[52] We wish to point out differences and similarities of our work and the asymptotic studies of Snyder et al. [2008], Bengtsson et al. [2008], Bickel et al. [2008], and Snyder [2011]. Clearly, the results of Snyder et al. [2008], Bengtsson et al. [2008], Bickel et al. [2008], and Snyder [2011] are used in our analysis of the optimal particle filter (section 4.1) and the SIR filter (section 4.2). Moreover, our analysis confirms Snyder's [2011] findings that the optimal particle filter is more robust in applications with large m and k because it “dramatically reduces the required sample size” (by lowering the exponent in the relation between the number of particles and the state dimension). In Snyder et al. [2008], Bengtsson et al. [2008], Bickel et al. [2008], and Snyder [2011], it was shown that the number of particles required grows exponentially with the variance of the logarithm of the weights; the variance of the logarithm of the weights is governed by the Forbenius norms of covariance matrices (which are different for SIR and the optimal particle filter). Our main contribution is to study the connection of these Frobenius norms with the effective dimension of section 2: if the effective dimension is moderate, then these Frobenius norms can be small even if m or k is large. Thus, one can find conditions under which the SIR and optimal particle filters work. We also explain the physical interpretation of our results and conclude that the optimal/implicit particle filter can work for many realistic and large-dimensional problems.

5 Particle Smoothing and Variational Data Assimilation

[53] We now consider the role of the effective dimension in particle smoothing and variational data assimilation. The idea here is to replace the step-by-step construction of the conditional pdf in a particle filter (or Kalman filter) by direct sampling of the full pdf p(x0:n|z1:n), i.e., all available data are assimilated in one sweep. Particle smoothers apply importance sampling to obtain weighted samples from this pdf, and in variational data assimilation, one estimates the state of the system by the mode of this pdf.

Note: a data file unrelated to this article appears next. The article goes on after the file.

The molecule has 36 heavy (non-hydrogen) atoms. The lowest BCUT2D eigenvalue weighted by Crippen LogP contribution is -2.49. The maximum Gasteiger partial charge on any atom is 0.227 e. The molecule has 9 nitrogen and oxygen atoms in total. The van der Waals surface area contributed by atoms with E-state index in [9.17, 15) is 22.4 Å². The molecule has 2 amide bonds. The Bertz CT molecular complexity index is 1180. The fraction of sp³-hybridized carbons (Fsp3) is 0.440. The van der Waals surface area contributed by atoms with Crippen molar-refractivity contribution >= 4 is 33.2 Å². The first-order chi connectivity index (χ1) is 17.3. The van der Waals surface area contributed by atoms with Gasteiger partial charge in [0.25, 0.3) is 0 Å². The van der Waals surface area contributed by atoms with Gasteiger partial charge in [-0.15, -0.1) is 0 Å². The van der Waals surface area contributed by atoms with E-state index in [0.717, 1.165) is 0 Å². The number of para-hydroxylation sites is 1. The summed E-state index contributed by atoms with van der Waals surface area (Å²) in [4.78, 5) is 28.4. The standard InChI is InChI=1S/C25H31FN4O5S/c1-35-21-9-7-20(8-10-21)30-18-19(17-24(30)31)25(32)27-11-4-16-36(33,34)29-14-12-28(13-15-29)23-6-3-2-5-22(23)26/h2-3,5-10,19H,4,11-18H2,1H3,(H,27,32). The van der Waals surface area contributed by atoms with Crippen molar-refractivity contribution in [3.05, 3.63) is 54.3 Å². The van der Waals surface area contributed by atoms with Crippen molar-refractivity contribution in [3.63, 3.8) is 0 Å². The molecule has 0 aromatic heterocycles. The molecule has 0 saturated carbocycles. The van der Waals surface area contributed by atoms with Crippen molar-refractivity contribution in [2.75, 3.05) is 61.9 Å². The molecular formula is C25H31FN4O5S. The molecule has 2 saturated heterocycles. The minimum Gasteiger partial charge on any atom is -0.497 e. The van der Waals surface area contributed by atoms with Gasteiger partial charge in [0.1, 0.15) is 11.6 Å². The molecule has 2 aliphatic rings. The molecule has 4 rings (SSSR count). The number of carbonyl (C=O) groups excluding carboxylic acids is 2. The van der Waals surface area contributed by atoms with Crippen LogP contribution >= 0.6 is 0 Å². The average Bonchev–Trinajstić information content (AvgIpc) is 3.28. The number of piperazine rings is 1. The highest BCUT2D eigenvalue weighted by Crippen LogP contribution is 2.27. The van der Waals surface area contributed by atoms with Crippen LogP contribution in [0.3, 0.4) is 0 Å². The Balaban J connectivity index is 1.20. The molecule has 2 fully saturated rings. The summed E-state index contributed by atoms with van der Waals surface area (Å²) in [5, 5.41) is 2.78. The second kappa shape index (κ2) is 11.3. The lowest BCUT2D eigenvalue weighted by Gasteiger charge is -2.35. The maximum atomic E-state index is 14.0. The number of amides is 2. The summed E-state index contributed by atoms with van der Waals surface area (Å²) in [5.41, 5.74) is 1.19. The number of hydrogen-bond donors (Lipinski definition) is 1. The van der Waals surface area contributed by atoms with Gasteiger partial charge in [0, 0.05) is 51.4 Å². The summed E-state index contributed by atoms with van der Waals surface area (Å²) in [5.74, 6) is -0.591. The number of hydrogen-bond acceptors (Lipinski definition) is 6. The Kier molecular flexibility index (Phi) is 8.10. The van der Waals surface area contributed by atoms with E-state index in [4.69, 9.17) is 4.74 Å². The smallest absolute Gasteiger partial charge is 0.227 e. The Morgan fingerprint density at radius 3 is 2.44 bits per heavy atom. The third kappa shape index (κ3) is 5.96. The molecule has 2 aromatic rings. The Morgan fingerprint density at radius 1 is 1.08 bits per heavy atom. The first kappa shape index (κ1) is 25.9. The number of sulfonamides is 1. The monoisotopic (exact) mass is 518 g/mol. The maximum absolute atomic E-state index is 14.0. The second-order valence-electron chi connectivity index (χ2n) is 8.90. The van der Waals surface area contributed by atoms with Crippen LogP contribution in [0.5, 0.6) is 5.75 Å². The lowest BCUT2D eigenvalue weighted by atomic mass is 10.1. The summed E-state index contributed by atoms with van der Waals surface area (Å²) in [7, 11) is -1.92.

[54] It is clear that either method can only be successful if the Frobenius norm of the covariance matrix of the variables conditioned on the data is moderate (even if m or k are large) or else the samples of numerical or physical experiments collect on a thin shell far from the most likely state (to obtain this result, one has to repeat the steps in section 2). We now determine the conditions under which this Frobenius norm is moderate. As is customary in data assimilation, we distinguish between the “strong constraint” and “weak constraint” problem.

5.1 The Strong Constraint Problem

[55] In the strong constraint problem, one considers a “perfect model,” i.e., the model errors are neglected, and we set Q=0 [see, e.g., Talagrand and Courtier, 1987]. Since the initial conditions determine the state trajectory, the goal is to obtain initial conditions that are compatible with the data, i.e., we are interested in the pdf